I can’t afford a good lawyer because he cleaned out our accounts!
People who are in the process of getting divorced have all kinds of ways to try and get the upper hand. Sometimes, that means one of the spouses moves the marital money out of joint accounts, so that the other party can’t access it. If that happens to you, you have options.
Fortunately, most lawyers know that spouses sometimes clean out the accounts. This shouldn’t deter a good lawyer from wanting to represent you. There are ways that your lawyer can help you find marital assets and ask the court for justice.
Ask the court to freeze assets
The first thing that might help you is to ask the court to freeze assets. This means to ask the court to order that neither party dissipate or transfer assets. That means that your spouse can’t spend through your finances quickly or transfer all of the money to friends or relatives. If your ex ignores the order and moves money anyways, the court can punish them by awarding the amounts to you.
Motion for attorney fees
In most cases, you can ask the court to order your ex to pay your attorney fees. This is usually based on your need and your ex’s ability to pay. If your spouse moved the money out of the accounts, you can likely demonstrate that they have an ability to pay your attorney fees. Most attorneys are sympathetic when a spouse moves money out of an account, and they’re often willing to work with you in order to collect their fee from the joint accounts.
To ask for attorney fees, you need to bring a motion to the court. This means filing formal court papers. The paperwork should cite the relevant laws or court rules that allow someone in your situation to collect attorney fees. It should also detail what your spouse did in order to prevent your access to joint funds.
Motion for temporary spousal support
You don’t have to wait for the final divorce judgment in order to seek support from your ex. If you’re dependent on your spouse during the marriage, the court may order your ex to support you while the divorce pends in court. This can mean paying temporary alimony or spousal support. You may be able to use these funds to pay fees to your attorney.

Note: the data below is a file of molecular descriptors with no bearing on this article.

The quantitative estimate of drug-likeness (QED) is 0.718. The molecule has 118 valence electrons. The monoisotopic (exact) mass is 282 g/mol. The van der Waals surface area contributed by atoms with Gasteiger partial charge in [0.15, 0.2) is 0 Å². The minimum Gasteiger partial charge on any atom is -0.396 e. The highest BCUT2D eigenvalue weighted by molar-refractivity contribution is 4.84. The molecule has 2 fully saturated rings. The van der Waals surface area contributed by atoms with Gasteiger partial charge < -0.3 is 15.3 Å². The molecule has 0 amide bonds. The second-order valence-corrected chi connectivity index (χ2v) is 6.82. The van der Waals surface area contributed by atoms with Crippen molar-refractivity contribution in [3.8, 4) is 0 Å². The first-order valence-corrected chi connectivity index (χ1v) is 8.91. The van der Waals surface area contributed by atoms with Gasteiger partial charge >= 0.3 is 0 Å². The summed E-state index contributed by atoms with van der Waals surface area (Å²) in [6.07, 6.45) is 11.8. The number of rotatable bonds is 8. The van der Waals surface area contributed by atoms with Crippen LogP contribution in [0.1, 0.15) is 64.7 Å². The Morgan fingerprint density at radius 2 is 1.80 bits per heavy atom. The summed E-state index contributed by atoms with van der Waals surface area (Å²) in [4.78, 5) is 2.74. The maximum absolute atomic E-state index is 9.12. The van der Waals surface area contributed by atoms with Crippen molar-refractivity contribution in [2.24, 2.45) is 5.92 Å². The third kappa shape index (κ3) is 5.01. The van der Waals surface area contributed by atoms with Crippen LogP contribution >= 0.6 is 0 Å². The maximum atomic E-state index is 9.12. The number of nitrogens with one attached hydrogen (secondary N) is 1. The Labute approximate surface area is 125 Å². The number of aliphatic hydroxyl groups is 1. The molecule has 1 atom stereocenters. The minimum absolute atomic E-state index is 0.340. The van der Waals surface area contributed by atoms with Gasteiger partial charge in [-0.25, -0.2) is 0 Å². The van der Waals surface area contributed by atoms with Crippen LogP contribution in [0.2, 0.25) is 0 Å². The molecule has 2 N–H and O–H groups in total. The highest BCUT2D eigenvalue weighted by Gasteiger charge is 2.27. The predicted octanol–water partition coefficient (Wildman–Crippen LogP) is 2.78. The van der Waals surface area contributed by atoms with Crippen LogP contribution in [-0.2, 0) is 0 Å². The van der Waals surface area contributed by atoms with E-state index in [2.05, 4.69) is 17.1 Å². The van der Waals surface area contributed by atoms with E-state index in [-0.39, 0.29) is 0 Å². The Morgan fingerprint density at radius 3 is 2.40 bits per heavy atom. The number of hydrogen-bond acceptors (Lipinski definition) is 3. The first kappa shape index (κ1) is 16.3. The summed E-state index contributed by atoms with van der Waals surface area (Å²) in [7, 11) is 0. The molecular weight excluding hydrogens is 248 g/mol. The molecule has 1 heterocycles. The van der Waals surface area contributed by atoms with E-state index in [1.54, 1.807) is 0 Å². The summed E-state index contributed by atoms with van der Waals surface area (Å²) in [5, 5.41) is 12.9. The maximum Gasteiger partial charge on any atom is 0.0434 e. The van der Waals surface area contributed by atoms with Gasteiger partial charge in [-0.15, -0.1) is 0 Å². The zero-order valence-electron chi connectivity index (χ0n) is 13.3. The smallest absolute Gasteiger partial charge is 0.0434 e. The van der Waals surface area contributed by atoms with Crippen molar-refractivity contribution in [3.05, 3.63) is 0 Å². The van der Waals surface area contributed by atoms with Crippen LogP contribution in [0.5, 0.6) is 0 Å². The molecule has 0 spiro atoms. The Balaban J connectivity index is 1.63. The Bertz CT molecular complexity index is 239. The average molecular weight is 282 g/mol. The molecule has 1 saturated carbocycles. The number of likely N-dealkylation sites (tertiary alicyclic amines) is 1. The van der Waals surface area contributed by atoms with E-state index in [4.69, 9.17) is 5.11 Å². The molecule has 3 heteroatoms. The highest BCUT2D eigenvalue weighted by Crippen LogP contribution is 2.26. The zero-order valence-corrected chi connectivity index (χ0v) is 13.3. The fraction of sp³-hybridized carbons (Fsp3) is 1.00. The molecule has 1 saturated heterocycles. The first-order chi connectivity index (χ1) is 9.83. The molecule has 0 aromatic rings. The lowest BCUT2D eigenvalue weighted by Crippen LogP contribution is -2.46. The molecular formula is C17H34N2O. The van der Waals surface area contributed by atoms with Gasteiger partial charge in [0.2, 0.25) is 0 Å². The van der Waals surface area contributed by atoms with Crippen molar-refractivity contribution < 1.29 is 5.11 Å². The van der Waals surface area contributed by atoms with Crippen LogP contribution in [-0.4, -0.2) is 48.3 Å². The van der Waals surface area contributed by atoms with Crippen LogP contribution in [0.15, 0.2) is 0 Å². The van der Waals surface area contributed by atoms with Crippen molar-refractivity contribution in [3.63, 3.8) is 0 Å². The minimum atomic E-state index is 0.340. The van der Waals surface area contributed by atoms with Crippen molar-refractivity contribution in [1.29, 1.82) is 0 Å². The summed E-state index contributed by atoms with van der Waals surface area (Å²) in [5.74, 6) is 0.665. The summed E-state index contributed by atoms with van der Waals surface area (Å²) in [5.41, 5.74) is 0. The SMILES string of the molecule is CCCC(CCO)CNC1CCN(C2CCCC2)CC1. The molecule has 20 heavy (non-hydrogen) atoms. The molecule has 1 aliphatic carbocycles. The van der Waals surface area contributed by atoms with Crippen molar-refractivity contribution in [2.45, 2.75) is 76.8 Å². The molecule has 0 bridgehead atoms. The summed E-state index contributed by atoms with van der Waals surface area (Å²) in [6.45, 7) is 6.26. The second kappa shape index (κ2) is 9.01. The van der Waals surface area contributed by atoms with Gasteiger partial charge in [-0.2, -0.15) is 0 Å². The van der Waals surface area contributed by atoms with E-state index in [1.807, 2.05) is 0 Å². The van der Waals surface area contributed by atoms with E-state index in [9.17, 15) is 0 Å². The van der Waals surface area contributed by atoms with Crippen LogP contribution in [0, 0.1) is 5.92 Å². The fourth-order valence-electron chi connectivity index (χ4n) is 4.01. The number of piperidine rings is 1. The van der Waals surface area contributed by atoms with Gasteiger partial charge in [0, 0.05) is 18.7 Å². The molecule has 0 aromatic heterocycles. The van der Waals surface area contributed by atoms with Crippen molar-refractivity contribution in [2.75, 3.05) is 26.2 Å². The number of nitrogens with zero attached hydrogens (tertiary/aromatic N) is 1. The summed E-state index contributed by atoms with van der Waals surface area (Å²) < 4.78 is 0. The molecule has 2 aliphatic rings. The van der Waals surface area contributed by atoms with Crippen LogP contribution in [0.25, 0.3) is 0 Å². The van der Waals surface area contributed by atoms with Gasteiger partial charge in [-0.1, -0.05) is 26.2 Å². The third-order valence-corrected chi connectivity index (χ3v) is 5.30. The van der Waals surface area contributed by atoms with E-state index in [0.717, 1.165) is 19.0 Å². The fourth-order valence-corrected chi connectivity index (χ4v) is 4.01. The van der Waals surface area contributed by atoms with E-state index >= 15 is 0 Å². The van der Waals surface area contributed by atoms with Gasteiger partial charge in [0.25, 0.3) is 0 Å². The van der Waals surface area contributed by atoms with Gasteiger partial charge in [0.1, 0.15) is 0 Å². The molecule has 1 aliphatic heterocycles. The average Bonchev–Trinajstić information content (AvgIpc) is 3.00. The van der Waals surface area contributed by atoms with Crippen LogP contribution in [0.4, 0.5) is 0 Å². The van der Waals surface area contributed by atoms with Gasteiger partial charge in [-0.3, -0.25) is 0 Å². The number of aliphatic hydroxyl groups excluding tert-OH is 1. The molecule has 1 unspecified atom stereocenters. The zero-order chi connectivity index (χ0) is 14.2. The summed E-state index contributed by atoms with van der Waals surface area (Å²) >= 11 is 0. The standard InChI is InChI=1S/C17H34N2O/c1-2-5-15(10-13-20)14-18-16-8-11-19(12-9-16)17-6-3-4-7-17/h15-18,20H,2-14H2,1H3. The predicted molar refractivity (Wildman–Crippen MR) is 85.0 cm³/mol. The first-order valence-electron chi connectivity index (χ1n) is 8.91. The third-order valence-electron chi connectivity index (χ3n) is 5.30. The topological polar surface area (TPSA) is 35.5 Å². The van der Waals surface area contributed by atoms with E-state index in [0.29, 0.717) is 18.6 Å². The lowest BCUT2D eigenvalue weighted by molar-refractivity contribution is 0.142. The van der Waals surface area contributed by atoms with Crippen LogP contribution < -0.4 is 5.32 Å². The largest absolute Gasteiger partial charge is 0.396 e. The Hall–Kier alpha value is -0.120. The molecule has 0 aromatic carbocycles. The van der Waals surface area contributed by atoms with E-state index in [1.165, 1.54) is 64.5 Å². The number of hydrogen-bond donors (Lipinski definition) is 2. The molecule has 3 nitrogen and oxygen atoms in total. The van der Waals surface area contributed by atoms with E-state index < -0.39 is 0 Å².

Finding the money
Your attorney can help you take steps to find where your ex moved the money. You can use a deposition or written questions called interrogatories in order to make your ex answer questions under oath. Your attorney can also issue subpoenas to financial institutions to follow transfers of money and deposits. This process is called discovery.
Can they keep the money by moving it?
Your ex might think that they can keep the money if they move it right before or shortly after they file for divorce. This isn’t the case. In fact, the court likely isn’t going to be pleased to hear that your ex moved the money where you can’t access it.
In a divorce, the court divides marital assets equitably. Usually, an asset is a marital asset when it’s earned during the marriage. Absent a prenuptial agreement, there’s nothing that a spouse can do in order to make a marital asset non-marital.
The court is going to look at all of the assets, look at the evidence and make an equitable distribution. Even if your ex tries to hide assets, the right attorney isn’t going to be deterred. They can help you find marital assets and ask the court to award you an equitable share of marital property that includes your attorney fees.